Case Presentation: An 82 year-old male with atrial fibrillation, hypertension, and Type 2 Diabetes Mellitus presented with hiccups for five days. He also endorsed non-productive cough for weeks, chills, dysuria, and dark urine, for which he had taken ciprofloxacin. History was also notable for a previous episode of intractable hiccups attributed to pneumonia. Family history was noncontributory. Our patient had no toxic habits and a review of systems was unremarkable. Upon arrival, he was febrile and tachycardic but in no acute distress. Examination revealed jaundice and abdominal distention. Pertinent labs included thrombocytopenia, acutely elevated BUN/Creatinine, and elevation of transaminases, alkaline phosphatase, and total bilirubin. Empiric antibiotics for presumed cholangitis were started, after which his mental status worsened. Repeat labs revealed a new coagulopathy with worsening anemia, high LDH, and low haptoglobin. Abdominal ultrasound showed splenomegaly, heterogenous liver, but no gallstones. A blood smear showed Babesiosis with >15% parasitemia; atovaquone, clindamycin, and azythromycin were started and the patient was transferred to MICU for erythrocytapheresis. Subsequently, he had worsening acidosis, hyperkalemia, and hypotension requiring bicarbonate drip and vasopressors. During a 2nd red cell exchange, he suffered a asystolic cardiac arrest and persistent multi-organ failure, after which he later expired.
Discussion: Our case is significant because it illustrates an easily misdiagnosed condition with potential for catastrophic outcome if treatment is delayed. Babesiosis is a malaria-like parasite which infects red blood cells. Symptoms include fever, chills, sweats, aches, loss of appetite, nausea, fatigue, or can even be asymptomatic. Severe illness is seen in elderly, asplenic, or immunocompromised patients and is associated with parasitemia >4%, alkaline phosphatase >125 units/L, and white blood cell counts >5 x 109/L. Diagnosis is often delayed without early strong clinical suspicion; similar nonspecific symptoms and labs are seen in bacteremia, hepatitis, vasculitides, and malignancy. Definitive diagnosis requires microscopic exam of thin blood smears. Treatment involves atovaquone and clindamycin plus either azithromycin or quinine. Historically patients with severe anemia (Hgb<10g/dL) or high grade parasitemia (>10%) have been treated with red cell exchange transfusion. However, a recent review of severe malaria revealed no statistical significant benefit of red cell exchange on mortality, and it is no longer recommended by the CDC.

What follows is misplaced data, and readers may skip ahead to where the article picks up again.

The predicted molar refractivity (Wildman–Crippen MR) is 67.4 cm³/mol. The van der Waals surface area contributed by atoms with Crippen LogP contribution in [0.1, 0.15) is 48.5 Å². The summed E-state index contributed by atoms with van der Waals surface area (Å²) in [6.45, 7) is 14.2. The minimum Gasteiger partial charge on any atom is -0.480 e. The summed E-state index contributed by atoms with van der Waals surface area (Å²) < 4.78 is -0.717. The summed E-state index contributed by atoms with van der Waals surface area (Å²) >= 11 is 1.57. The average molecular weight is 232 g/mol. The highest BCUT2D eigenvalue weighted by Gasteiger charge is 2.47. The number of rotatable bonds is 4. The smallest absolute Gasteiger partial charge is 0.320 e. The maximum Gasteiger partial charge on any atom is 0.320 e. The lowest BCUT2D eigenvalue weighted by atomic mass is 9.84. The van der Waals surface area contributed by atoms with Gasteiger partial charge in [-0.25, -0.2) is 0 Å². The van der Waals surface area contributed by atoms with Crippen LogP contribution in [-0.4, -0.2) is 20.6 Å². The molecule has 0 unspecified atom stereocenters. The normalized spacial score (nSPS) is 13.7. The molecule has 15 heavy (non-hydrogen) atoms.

Conclusions: Babesiosis is a rare but debilitating and potentially fatal illness, especially in the elderly or immunocompromised. Prompt diagnosis and treatment are essential but are often delayed due to non-specificity of presentation. Detailed history with congruent exam and lab findings should prompt early blood smear examination as early antimicrobial treatment is preferred over erythrocytapheresis.
To cite this abstract:Khanin, Y; Shah, D. HICC-UP THE ANTE: A CATASTROPHIC CASE OF BABESIOSIS. Abstract published at Hospital Medicine 2018; April 8-11; Orlando, Fla. Abstract 654. https://www.shmabstracts.com/abstract/hicc-up-the-ante-a-catastrophic-case-of-babesiosis/. Accessed April 7, 2020.